Saturday 22 September 2018

Brendan O'Connor: Did the Pope's visit signal the beginning of the end?

Was Pope Francis's visit a crossroads, or was it the beginning of the end for the Irish Catholic Church as we know it, asks Brendan O'Connor

Pope Francis greets pilgrims from the Popemobile as he makes his way around the gathering at the Phoenix Park. Picture By David Conachy.
Pope Francis greets pilgrims from the Popemobile as he makes his way around the gathering at the Phoenix Park. Picture By David Conachy.
Brendan O'Connor

Brendan O'Connor

Like many of you, we had the papal visit on TV in the background all weekend, dipping in and out of it when we were around. An English person in the house, with the clarity of an outsider, eventually pointed out what he found oddest about it. It was the fact that there was this kind of reverential, respectful coverage of the visit, but then, every time it cut to commentators, they had to discuss child abuse. But then, it was a weekend of contrasts and incongruity.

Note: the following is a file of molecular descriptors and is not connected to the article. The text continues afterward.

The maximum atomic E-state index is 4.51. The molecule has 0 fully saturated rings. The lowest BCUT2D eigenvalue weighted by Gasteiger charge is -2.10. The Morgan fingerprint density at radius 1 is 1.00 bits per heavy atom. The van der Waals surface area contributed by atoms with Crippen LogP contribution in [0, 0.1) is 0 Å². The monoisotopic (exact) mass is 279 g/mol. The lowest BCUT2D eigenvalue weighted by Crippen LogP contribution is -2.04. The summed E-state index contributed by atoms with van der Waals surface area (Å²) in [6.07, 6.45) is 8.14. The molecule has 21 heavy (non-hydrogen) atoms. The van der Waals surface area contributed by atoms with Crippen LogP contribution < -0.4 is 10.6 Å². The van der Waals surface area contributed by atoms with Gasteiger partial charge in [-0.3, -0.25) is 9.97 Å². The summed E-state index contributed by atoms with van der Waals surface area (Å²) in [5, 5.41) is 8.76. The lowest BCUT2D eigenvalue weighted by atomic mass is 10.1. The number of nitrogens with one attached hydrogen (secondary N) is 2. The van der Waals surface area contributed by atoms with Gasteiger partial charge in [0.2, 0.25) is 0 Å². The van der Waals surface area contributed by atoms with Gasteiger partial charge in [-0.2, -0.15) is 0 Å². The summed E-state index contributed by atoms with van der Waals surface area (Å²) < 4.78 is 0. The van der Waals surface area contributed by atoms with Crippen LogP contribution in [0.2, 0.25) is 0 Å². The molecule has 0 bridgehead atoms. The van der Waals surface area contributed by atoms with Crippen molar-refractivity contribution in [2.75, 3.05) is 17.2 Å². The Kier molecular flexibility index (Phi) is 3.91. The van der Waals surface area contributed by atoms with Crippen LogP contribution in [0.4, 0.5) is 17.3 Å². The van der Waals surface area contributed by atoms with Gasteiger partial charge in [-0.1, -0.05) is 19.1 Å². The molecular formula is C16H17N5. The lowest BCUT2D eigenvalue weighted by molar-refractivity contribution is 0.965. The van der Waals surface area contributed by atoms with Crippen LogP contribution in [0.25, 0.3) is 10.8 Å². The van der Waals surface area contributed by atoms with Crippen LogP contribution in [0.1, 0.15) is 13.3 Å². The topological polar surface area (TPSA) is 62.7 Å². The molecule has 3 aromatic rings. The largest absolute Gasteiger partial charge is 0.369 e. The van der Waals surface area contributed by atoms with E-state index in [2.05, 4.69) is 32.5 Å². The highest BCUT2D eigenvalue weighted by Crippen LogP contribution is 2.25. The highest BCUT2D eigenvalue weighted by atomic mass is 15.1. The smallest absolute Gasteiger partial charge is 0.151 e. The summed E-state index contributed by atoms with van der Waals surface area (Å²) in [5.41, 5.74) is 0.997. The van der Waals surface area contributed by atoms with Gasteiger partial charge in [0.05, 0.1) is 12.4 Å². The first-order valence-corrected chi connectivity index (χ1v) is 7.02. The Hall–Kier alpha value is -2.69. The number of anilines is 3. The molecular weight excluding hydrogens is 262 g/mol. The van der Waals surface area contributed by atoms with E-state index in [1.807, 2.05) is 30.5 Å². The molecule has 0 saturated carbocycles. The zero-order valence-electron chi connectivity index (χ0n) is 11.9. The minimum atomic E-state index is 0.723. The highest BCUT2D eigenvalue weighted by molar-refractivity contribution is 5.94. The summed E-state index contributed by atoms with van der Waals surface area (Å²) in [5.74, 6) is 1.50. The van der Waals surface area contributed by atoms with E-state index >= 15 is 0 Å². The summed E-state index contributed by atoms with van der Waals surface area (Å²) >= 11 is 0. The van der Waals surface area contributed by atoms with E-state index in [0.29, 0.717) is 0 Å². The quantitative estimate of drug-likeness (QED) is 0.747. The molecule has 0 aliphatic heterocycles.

Even the Pope himself seemed to regret coming at times. It was pointed out more than once that he was at his happiest when he was among his people, being driven along, sometimes a bit too fast for some people's liking, through adoring crowds. He much preferred this to formal occasions apparently. But then he would, wouldn't he? Given that on formal occasions he was generally being asked some hard questions about his church, who wouldn't prefer being driven through waving admirers?

There was even a miracle at the Phoenix Park, which was that nobody from the over-exuberant crowd was run over by the Popemobile, though there was what looked like a close shave with a baby at one point.

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